Recently, a friend of mine said, “I should probably go beyond merely saving”. Now he is a person who hasn’t really invested anywhere except for keeping money in the bank.
If you have been saying this a lot to yourself thanks to peers or family or changing circumstances in your life, you might be ready for, and need, investing. You should, however, know certain basic facts about yourself and your conditions before you take the leap. Start by asking yourself these questions.
Q1: What are your personal goals and dreams and when do you want to meet them?
Why it matters: Your goals and dreams decide how you should invest your savings. For example, If your goal is to provide a steady income stream for your family 20 years from now then you would be smart to invest in equity mutual funds now.
If you want to acquire a major asset for yourself, such as a car, 3 years from now then your savings are better off in a debt mutual fund.
What will the answer tell you: What kind of instruments you should choose to invest in and how aggressive you need to be in your saving.
What next: If your goal requires significant money but it’s a while away, then approach investing with a long-term perspective where equity mutual funds can help. On the other hand, if your goal is coming up in just a few years, then choose more predictable options such as debt mutual funds.
Q2: Do you have dependents?
Why it matters: Your dependents have the most significant impact on deciding how much you need to save up. Whether you are there or not, their well-being has to be ensured.
What will the answer tell you: How much you need to save for them to ensure they are taken care of even if your income isn’t there.
What next: If you have dependents, especially young children make sure to first get a term insurance. The next step is to start working towards a corpus that will generate a sufficient income stream.
Q3: How much do you end up making every year and what portion goes to general living expenses?
Why it matters: Your income decides your expenses and how much you can save if at all. The bigger the positive difference between how much you earn and how much you spend on yourself and your dependents, the more you can possibly save and use towards building a corpus for tough times or when you just want to hang up your shoes and relax.
What will the answer tell you: How much you can save from your income.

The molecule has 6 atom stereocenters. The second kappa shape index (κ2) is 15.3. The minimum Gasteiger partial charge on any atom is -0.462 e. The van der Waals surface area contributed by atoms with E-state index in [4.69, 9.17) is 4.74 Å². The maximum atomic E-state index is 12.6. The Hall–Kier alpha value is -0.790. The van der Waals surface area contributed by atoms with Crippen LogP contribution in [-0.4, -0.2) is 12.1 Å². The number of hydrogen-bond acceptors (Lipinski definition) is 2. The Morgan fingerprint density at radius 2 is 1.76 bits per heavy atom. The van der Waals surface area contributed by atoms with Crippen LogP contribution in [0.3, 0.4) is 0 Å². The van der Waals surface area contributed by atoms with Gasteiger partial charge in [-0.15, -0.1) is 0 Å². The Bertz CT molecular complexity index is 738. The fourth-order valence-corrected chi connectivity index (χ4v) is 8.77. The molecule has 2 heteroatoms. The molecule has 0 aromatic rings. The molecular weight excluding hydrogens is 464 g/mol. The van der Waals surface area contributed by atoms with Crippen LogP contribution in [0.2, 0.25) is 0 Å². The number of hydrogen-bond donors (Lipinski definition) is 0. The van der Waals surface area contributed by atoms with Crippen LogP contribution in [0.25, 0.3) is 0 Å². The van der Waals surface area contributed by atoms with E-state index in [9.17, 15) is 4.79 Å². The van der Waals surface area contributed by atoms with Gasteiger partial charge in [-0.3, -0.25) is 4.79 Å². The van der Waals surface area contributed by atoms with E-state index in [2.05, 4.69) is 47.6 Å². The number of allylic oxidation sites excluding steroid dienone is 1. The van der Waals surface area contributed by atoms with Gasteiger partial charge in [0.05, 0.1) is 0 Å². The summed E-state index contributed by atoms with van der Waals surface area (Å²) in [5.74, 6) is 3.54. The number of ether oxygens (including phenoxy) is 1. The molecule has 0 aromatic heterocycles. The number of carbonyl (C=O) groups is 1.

What next: Once you know how much you can potentially save based on the difference between your earnings and expenses, the next step is to first start saving and then investing it. Where you want to invest will depend on what you want to achieve. For starters, simply putting that saving in a Fixed Deposit or short term debt fund would be a smart move.
Q4: What is the frequency of your earnings?
Why it matters: Your money will obviously go to finance your expenses first but how frequently you earn from your job impacts how steadily you can finance your savings. So if you are a freelancer or you work for an organization as a regular employee and earn from your projects frequently or somewhat predictably, for example, you tend to get a payment every 15-20 days, you can save more regularly and thus also invest regularly.
What will the answer tell you: What will be your savings and investing frequency and approach. SIP or lump sum.
What next: If you have high frequency but smaller earnings, you will need to invest a small amount every month and thus a systematic investment plan will be better. On the other hand, if your income comes in sizeable but infrequent chunks, go with lump-sum investing.
Q5: What are the costs you incur if you are a freelancer?
Why it matters: This will tell you how much of your earnings you actually manage to retain for saving and investing. Don’t forget to add every cost you incur as a price of running your gig, be it taxes such as service tax, the cost of travel, or the sub-contracting you do when you hire others. Also, figure out which business costs will come year after year and which are the ones that are going to be of a one-time nature. For example, in the case of a wedding photographer, the cost of the camera might be one time (lenses are another matter!) but traveling to various locations will be a recurring cost.
What will the answer tell you: How much you will have to save and invest.
What next: Once you know the cost of running your business, as well as how much you need for your personal expenses start guiding your savings into a backup fund that first take care of your personal expenses for 3-6 months and then once that is ready create one that takes care of your professional expenses for the same period.
Q6: How much time does your job or your freelance project leave you with?
Why it matters: The amount of time available to you after your work can influence what kind of investment services you should choose. The more time you are left with the more you can possibly dedicate to managing your investments and learning about investing.
What will the answer tell you: To what extent can you manage your investments on your own and what kind of service you will need.
What next: If your day job or freelance gigs leave you with little time for investing, services that automate investing, such as Scripbox, make a lot of sense and something you can consider. On the other hand, if you have more time and would like to be more hands-on and can learn the ins and outs of investing, use a service that allows you to pick and choose.